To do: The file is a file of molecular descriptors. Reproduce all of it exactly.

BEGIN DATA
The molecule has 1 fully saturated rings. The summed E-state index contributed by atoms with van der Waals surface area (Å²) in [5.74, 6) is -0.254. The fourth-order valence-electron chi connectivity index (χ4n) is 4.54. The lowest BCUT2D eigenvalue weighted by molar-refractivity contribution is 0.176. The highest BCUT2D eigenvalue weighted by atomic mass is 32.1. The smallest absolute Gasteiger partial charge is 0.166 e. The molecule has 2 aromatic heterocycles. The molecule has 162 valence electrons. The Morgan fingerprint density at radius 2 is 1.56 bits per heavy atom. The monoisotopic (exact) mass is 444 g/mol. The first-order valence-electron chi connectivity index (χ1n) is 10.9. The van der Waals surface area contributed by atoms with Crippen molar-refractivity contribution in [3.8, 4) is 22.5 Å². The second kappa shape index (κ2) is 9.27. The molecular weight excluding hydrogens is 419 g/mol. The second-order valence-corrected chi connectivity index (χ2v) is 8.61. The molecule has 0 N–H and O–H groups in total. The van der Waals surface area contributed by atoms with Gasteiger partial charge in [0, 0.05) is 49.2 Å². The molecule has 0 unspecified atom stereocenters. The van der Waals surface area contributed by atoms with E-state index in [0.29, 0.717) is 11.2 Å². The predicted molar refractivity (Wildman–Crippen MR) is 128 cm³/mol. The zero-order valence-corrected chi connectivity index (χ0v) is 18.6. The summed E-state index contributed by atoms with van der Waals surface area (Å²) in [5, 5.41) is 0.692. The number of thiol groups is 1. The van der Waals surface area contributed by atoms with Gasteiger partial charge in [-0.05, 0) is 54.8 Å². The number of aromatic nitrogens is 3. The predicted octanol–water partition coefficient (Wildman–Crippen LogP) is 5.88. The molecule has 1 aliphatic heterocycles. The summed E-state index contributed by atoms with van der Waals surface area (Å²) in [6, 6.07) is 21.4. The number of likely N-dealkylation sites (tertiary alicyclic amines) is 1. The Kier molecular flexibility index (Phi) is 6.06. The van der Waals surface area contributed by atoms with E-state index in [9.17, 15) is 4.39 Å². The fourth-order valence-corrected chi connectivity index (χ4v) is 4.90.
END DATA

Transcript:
The molecule has 1 fully saturated rings. The summed E-state index contributed by atoms with van der Waals surface area (Å²) in [5.74, 6) is -0.254. The fourth-order valence-electron chi connectivity index (χ4n) is 4.54. The lowest BCUT2D eigenvalue weighted by molar-refractivity contribution is 0.176. The highest BCUT2D eigenvalue weighted by atomic mass is 32.1. The smallest absolute Gasteiger partial charge is 0.166 e. The molecule has 2 aromatic heterocycles. The molecule has 162 valence electrons. The Morgan fingerprint density at radius 2 is 1.56 bits per heavy atom. The monoisotopic (exact) mass is 444 g/mol. The first-order valence-electron chi connectivity index (χ1n) is 10.9. The van der Waals surface area contributed by atoms with Crippen molar-refractivity contribution in [3.8, 4) is 22.5 Å². The second kappa shape index (κ2) is 9.27. The molecular weight excluding hydrogens is 419 g/mol. The second-order valence-corrected chi connectivity index (χ2v) is 8.61. The molecule has 0 N–H and O–H groups in total. The van der Waals surface area contributed by atoms with Gasteiger partial charge in [0, 0.05) is 49.2 Å². The molecule has 0 unspecified atom stereocenters. The van der Waals surface area contributed by atoms with E-state index in [0.29, 0.717) is 11.2 Å². The predicted molar refractivity (Wildman–Crippen MR) is 128 cm³/mol. The zero-order valence-corrected chi connectivity index (χ0v) is 18.6. The summed E-state index contributed by atoms with van der Waals surface area (Å²) in [5, 5.41) is 0.692. The number of thiol groups is 1. The van der Waals surface area contributed by atoms with Gasteiger partial charge in [-0.05, 0) is 54.8 Å². The number of aromatic nitrogens is 3. The predicted octanol–water partition coefficient (Wildman–Crippen LogP) is 5.88. The molecule has 1 aliphatic heterocycles. The summed E-state index contributed by atoms with van der Waals surface area (Å²) in [6, 6.07) is 21.4. The number of likely N-dealkylation sites (tertiary alicyclic amines) is 1. The Kier molecular flexibility index (Phi) is 6.06. The van der Waals surface area contributed by atoms with E-state index in [9.17, 15) is 4.39 Å². The fourth-order valence-corrected chi connectivity index (χ4v) is 4.90.